Before we try, let's do just a little work to make this simpler for us. First, recognize that traversing a tour in the opposite direction gives the same distance - it is essentially the same tour. That cuts the tours we have to check in half. Next, let's start every tour in Alabama, alphabetically the first state in the nation. Starting in Alabama, we have 47 states to choose from to be State #2. Then we have 46 choices for State #3, 45 for State #4, and so on. This gives us \((47\cdot46\cdot45\cdot 44\cdots 2\cdot 1)/2 = 47!/2\) total tours to check. This is a huge number. In fact, it is:


Wolfram|Alpha helpfully tells us that this 60-digit number's name is:
129 octodecillion 311 septendecillion 620 sexdecillion 755 quindecillion 584 quattuordecillion 90 tredecillion 321 duodecillion 482 undecillion 177 decillion 576 nonillion 805 octillion 989 septillion 984 sextillion 598 quintillion 816 quadrillion 194 trillion 560 billion.
To show the absurd nature of this number, suppose you could check 1 trillion paths a second. It would take you over 4,100,444,595,243,026,709,838,983,307,230,022,513,463 years to check all paths.

To paraphrase a movie quote: "It's time to reevaluate our problem-solving paradigm."

Mathematical literature is full of ideas for finding good solutions to the Traveling Salesman Problem, but each method comes with the caveat: the solution given is never guaranteed to be the best. It is just probably close.

The animation above shows a "genetic algorithmic" approach to solving the problem. We generated 100 random tours of the states and graphed the shortest tour. We had no expectations that this tour would be any good at all. (It wasn't, coming in at about 49,000 miles.)

For each of these 100 tours, two states are choses at random, say, Georgia and Utah, and suppose the tour includes the path Alabama - Georgia - Virginia - Oregon - Utah - Maine. Then three new tours are created from the original tour:
  1. Swap the two states to make a new tour: Alabama - Utah - Virginia - Oregon - Georgia - Maine.
  2. Reverse the path between the two states: Alabama - Utah - Oregon - Virginia - Georgia - Maine.
  3. "Rotate" the path between the two states by one: Alabama - Utah - Georgia - Virginia - Oregon  - Maine.
Each of the 100 tours creates 3 new tours; of these 400, the 100 with the shortest path are kept and the rest discarded. The best of these new 100 is plotted for the animation. And the process repeats.

The beauty of this approach is that you don't need much of a strategy. You don't have to think "What properties of a tour give a short distance?" Rather, when tweaking a tour makes it shorter, you tend to keep the shorter version (unless there are lots of other even-shorter tours created).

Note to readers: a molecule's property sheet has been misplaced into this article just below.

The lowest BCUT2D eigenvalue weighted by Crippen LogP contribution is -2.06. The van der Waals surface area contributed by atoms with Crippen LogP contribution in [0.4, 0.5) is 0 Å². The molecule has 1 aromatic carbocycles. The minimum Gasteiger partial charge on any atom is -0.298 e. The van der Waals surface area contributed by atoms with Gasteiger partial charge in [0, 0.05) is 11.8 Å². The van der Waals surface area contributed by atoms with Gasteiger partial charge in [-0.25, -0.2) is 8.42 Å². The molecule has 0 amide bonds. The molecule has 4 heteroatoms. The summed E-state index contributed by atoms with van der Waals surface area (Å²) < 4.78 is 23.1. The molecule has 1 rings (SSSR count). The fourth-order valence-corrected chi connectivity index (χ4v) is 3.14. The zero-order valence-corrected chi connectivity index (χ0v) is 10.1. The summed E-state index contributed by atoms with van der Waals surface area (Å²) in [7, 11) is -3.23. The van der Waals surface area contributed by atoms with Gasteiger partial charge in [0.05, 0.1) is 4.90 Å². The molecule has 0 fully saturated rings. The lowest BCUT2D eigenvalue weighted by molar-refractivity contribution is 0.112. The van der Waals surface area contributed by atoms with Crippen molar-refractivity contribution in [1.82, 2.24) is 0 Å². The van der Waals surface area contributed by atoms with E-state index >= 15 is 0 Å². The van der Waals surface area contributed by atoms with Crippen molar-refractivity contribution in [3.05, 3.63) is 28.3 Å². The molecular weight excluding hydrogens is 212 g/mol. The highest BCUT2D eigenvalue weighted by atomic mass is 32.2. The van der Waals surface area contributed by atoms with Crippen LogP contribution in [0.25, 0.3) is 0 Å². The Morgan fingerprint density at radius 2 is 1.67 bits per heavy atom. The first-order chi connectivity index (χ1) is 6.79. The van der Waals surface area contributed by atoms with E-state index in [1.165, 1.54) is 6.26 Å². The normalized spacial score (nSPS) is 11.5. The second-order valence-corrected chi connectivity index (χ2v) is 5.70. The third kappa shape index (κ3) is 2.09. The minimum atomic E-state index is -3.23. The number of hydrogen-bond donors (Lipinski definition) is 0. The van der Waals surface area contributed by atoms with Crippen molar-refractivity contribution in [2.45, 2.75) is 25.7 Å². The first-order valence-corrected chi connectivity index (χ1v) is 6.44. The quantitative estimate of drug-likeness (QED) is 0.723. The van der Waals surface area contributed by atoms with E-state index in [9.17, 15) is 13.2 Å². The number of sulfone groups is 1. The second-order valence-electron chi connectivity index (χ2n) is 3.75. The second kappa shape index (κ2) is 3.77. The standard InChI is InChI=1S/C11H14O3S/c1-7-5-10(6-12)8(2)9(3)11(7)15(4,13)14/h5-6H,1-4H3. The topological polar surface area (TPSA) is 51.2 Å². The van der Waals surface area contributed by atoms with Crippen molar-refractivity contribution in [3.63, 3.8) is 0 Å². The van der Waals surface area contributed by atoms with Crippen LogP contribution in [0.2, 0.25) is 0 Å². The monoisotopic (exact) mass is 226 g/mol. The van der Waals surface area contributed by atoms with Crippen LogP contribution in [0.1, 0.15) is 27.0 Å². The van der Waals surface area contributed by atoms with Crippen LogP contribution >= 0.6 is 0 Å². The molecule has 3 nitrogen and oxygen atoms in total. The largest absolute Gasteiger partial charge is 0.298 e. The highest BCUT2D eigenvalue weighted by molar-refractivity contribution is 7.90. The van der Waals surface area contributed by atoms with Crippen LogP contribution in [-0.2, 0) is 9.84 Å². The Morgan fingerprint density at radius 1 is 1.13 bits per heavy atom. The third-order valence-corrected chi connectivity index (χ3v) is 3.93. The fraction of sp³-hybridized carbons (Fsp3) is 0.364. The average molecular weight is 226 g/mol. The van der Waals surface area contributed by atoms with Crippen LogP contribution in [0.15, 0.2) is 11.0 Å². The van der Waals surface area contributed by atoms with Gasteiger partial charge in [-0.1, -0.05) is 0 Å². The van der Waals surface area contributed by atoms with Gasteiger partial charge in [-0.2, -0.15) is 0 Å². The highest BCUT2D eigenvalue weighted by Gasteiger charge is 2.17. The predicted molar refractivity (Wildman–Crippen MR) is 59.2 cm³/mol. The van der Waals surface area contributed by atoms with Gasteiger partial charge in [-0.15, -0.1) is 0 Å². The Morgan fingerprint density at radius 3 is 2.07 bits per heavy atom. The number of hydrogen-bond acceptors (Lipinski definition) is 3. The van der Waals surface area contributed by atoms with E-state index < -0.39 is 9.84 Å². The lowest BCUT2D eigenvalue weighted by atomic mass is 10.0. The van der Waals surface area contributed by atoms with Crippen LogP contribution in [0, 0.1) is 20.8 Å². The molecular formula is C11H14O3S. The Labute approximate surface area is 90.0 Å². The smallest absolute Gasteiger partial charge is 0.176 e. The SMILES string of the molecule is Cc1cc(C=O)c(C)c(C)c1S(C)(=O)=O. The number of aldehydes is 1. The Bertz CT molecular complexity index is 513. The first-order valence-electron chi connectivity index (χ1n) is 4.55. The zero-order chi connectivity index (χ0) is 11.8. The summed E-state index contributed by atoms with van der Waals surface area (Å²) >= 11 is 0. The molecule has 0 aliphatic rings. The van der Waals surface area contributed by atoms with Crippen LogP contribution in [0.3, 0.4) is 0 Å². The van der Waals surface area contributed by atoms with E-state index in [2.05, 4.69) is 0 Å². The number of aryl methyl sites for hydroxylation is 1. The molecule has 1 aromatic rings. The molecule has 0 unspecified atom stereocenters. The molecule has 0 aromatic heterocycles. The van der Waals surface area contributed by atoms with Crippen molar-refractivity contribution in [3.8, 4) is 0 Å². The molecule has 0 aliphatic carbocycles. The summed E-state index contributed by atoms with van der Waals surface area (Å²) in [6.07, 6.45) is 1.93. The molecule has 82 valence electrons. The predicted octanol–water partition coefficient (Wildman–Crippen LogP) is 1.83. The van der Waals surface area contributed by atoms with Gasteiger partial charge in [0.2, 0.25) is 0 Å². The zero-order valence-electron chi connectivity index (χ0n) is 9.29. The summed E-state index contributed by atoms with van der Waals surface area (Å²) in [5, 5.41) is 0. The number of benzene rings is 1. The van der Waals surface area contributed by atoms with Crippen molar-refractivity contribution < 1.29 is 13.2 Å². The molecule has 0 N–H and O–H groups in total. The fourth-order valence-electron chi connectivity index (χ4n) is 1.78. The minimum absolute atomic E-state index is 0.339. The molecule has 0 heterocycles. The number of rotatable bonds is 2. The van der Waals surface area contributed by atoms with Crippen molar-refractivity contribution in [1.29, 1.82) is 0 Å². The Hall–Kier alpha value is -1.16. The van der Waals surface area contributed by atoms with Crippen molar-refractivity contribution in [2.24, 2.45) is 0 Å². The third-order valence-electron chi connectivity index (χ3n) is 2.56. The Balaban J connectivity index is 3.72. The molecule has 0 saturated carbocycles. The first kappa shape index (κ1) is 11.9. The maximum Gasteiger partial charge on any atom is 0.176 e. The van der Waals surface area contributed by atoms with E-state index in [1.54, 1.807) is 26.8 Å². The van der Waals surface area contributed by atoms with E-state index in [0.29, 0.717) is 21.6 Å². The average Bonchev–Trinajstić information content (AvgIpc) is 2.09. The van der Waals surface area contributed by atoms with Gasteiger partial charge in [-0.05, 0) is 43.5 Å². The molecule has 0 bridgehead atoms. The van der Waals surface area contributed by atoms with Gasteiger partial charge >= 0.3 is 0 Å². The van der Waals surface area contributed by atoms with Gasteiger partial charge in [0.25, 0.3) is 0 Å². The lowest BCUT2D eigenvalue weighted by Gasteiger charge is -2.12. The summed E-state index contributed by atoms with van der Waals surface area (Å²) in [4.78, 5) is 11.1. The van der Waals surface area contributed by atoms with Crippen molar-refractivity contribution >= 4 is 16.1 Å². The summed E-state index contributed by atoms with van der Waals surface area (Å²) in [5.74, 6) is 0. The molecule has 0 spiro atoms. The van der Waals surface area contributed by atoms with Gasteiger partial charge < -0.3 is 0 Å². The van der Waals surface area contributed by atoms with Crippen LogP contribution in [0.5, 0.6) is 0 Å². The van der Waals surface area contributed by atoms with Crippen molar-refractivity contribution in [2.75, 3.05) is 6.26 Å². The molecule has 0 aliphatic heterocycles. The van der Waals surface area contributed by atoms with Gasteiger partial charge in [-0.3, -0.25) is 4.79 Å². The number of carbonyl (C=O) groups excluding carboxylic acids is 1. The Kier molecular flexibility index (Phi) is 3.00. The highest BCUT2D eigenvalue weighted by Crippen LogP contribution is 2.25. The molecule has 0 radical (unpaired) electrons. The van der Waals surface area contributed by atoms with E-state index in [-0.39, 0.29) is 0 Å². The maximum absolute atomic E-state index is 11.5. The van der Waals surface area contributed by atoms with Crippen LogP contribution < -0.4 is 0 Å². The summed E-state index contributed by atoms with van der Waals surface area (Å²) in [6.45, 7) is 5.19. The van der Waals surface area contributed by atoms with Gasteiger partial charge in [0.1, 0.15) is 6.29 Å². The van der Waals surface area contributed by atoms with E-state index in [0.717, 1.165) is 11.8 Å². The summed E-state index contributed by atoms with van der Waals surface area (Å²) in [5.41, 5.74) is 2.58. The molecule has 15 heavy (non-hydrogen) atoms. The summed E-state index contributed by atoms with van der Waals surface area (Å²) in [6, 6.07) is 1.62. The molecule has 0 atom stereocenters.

Below are the results of running this algorithm millions of times. The best result comes first (which is the final frame of the animation at top). We are about 90-95% sure this is the best route. We could be wrong - we didn't check every route - but this came up as the best several times.

These next two results are "relative minimums." That is, when the result immediately following was returned as the "best," the algorithm ran for about 5,000 more iterations without improvement. The variations our genetic algorithm introduces into the tours were not sufficient to make a better path than this. (Perhaps if we ran the algorithm longer it would have; perhaps my monkey would have also started to type Shakespearean sonnets.)

It is interesting to us that the tour below exists; it is 13 miles longer than our best. The difference from the optimal comes from visiting the midwest states in a different order.

After settling our code into something decent, we ran a simulation for about an hour that produced the results above, probably sampling around 20 million tours. We also used Mathematica's FindShortestTour command. In less than 5 seconds it produced a tour that was about 240 miles longer than our best. With an average speed of 60mph, this means Mathematica's tour would take 4 hours longer than ours. So you could use a genetic algorithm and search for an hour and still come out an hour ahead.

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Sunday, February 2, 2014

The Mandelbrot Set (Chaos Part II)

In a previous post, we discussed chaos from a mathematical perspective. In everyday life we use the term "chaos" when events are unfolding in an unpredictable manner. In mathematics, functions and algorithms can exhibit chaotic behavior when it is hard to predict the output given the input. This is the same as saying two input values can have dramatically different output values, even when the input values are nearly the same.

A famous algorithm that exhibits chaotic behavior is the following. Given a complex number \(c\), let \(z_0=c\), \(z_1 = z_0^2+c\), \(z_2 = z_1^2+c\), etc. If you start with \(c=0\), the resulting sequence is rather boring: all \(z_i=0.\) If you start with \(c=1\), you get \(z_1=2\), \(z_2=5\), \(z_3=26\), etc. This sequence will contain very large numbers very quickly.

Other sequences show interesting patterns. With \(c=i\), we have \(z_1=-1+i\), \(z_2 = -i\), \(z_3=-1+i\), \(z_4=-i,\ldots\) This pattern repeats forever.

The Mandelbrot Set is the set of all complex numbers \(c\) for which the above algorithm does not result in numbers approaching \(\infty\). So \(0\) is in the set, as is \(i\). From what we saw above, the number \(1\) is not.

We can visualize the Mandelbrot Set by coloring all the points in the complex plane that are in the set white, leaving the rest black. That is what we see in the animation above. The animation also illustrates one of the amazing - and chaotic - properties of the Mandelbrot Set. Some values are very, very close together where one approaches \(\infty\) and the other does not: one value is not in the Mandelbrot Set, and the other is.

Another amazing thing about the Mandelbrot Set is its self similarity. The animation zooms in on a region that looks "black." That is, on a region that seems to contain only points not in the set. However, as we zoom in, we begin to see that some of the points are in the set. And they seem to be grouped in a way that looks awfully similar to the original image.

So two nearby points can act very differently. And points in the set cluster in groups that look just like each other. That's chaos. And that's awesome.